Courtney Barnett’s debut record was a trailblazing moment in Australian music. Though the slew of guitar-driven indie rock that followed it is full of some pretty obnoxious music, Barnett’s warm debut stands head and shoulders above most of them. Written from the singer-songwriter’s diary entries, the LP sees Barnett deliver lines that are hilarious, confessional, meaningful and playful with a wonderfully lazy vocal style, building a portrait of an everyday individual attempting to make ends meet in life. Instrumentally, the record also delivers some tight and well-produced indie soundscapes complete with some excellent guitar work from Barnett herself.

4. Crushing by Julia Jacklin (9.3/10): 

Crushing is an appropriate title for this record, as that is how it feels in a lot of the time. One of Courtney Barnett’s disciples, Julia Jacklin in many ways built upon the formula set by Barnett with this LP. A breakup album through and through, the songs are mostly bleak and often containing incredibly minimal, folk instrumentation. It is a sad album, but one that still radiates beauty in every corner, even leaving room for hope here and there. Jacklin’s voice is probably the main attraction, her crystal-clear delivery cutting through the album’s immaculate production, portraying heartbreak into a truly vivid fashion and creating a sense of empathy and relatability with the listener.

3. Currents by Tame Impala (9.6/10): 

Some of the songs off Kevin Parker’s third record as Tame Impala are about as essential to all things 2010s indie as it gets. The record that really saw the singer, songwriter and producer break into the mainstream, Currents stepped away from the typically garage-oriented psychedelia of his earlier works, building lush, ethereal tracks from groovy basslines and alluring synth. Lyrically, Kevin is as existential as ever, writing about themes such as ego, failing love and laziness. This is further complemented by the cosmic feel many of the songs on this album have, especially the monumentally brilliant opener, the nearly eight-minute-long Let it Happen. It is an album that will warmly wrap you in its welcoming beauty and the record that is helping keep traditional psychedelic music in the mainstream consciousness.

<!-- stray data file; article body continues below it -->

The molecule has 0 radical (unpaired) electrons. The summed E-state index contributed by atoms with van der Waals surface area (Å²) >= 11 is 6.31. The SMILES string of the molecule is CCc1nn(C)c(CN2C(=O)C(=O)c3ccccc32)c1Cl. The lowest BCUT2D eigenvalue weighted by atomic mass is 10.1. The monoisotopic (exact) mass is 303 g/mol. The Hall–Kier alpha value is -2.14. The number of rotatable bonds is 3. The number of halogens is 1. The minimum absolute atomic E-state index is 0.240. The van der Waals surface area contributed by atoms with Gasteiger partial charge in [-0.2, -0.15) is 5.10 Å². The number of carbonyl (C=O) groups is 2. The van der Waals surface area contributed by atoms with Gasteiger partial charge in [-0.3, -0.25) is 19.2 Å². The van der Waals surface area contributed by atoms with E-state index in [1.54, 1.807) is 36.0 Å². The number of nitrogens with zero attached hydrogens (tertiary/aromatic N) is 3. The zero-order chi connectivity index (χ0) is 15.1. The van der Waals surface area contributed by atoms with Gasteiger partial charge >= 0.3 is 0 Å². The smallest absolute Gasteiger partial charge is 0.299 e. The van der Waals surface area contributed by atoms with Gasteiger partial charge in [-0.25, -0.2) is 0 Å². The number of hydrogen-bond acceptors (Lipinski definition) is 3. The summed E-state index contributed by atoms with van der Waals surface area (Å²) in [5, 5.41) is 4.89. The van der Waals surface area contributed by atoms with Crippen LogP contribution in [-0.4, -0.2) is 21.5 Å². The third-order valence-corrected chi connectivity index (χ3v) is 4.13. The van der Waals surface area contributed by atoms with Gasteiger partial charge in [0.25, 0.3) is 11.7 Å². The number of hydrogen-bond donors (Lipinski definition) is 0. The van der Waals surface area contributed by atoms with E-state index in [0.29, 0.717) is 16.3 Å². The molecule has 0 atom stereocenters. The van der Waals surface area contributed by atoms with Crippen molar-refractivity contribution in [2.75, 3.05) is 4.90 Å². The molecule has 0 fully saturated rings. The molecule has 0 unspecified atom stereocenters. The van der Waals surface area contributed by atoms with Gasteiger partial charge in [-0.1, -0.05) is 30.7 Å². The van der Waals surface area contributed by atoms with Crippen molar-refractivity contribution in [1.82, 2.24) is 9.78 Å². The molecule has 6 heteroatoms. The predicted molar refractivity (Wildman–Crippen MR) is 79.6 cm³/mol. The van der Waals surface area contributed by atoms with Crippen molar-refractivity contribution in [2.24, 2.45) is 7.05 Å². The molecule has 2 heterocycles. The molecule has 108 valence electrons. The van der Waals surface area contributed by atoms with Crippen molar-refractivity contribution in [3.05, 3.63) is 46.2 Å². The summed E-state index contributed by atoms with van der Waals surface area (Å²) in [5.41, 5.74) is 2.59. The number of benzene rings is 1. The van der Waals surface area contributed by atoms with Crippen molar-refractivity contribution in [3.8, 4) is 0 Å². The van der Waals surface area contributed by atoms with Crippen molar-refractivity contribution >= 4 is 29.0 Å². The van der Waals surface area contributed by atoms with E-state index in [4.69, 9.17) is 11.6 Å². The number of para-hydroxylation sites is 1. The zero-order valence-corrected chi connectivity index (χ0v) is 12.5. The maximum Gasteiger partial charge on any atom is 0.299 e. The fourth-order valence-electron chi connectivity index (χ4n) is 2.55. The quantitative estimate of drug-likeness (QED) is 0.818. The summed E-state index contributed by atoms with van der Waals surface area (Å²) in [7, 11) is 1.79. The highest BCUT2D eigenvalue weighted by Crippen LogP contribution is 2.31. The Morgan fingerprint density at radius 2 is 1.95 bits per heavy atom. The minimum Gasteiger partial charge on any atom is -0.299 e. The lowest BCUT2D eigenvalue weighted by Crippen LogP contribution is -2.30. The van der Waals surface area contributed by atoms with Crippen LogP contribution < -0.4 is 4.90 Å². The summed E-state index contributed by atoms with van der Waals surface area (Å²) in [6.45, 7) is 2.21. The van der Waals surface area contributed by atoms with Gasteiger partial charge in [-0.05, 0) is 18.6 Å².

2. Hope Downs by Rolling Blackouts Coastal Fever (9.7/10): 

So rare is it to have bands emerge fully formed on a debut album; however, this was the case with the first record released by Melbourne band Rolling Blackouts Coastal Fever. Their brand of guitar-driven jangle-pop feels like a natural continuation of iconic Australian groups like the Go-Betweens, with their sound not really being anything that new. However, innovation isn’t the only thing that makes an album enjoyable. If something already well established is done right, then it can turn out brilliant. And that is the case of Hope Downs. Each song is tightly wound and performed excellently, with the three guitarists/vocalists playing off each other wonderfully and supported by a driving rhythm section. It is the result of a band who know one another so well and have been honing their craft over several years, creating a delightful and mind-blowingly well-executed record.

1. Lonerism by Tame Impala (9.8/10):

Though Currents is Kevin Parker’s most successful record, his 2012 sophomore album Lonerism still stands as his magnum opus. Made entirely by Parker himself in his bedroom, Lonserism is a behemoth of a record and one that will stand the test of time. It is Kevin’s most ambitious and experimental to date, many of his songs filled with unconventional structures and progressions as well as extended instrumentals and total switch-ups mid-way through songs. It is the very definition of psychedelic music, with each song feeling like a glorious wall of sound enveloping the listener, every new listen revealing details you may have missed before. It is an amalgamation of so many different forms of psychedelia throughout the ages, but rather than sounding like mimicry, it feels unique and original. Through all this complexity lay some incredibly catchy and well-written tunes, songs like Feels Like We Only Go Backwards serving as infectious earworms as well as gorgeous sonic explorations. An underrated aspect of this record for me is the lyrics. It’s an often sombre affair, with Parker taking us through a detailed study of loneliness and isolation (hence the name), whether it be caused by manipulative relationships (Mind Mischief), ego (Elephant) or the pure feeling of being unable to relate to those around you (Why Won’t They Talk to Me?). Lonerism stands as a triumph of Australian music for me, hence why I believe it to be the best Australian record of the 2010s.           

Listen to the highlights of this list here- https://open.spotify.com/playlist/0meqFzS49rwM8rUhuwPBIh?si=FuF04vdHRROoG801mYBd7g.

Read more of this series here – https://thelevinelowdown.com/the-weekly-music-roundup/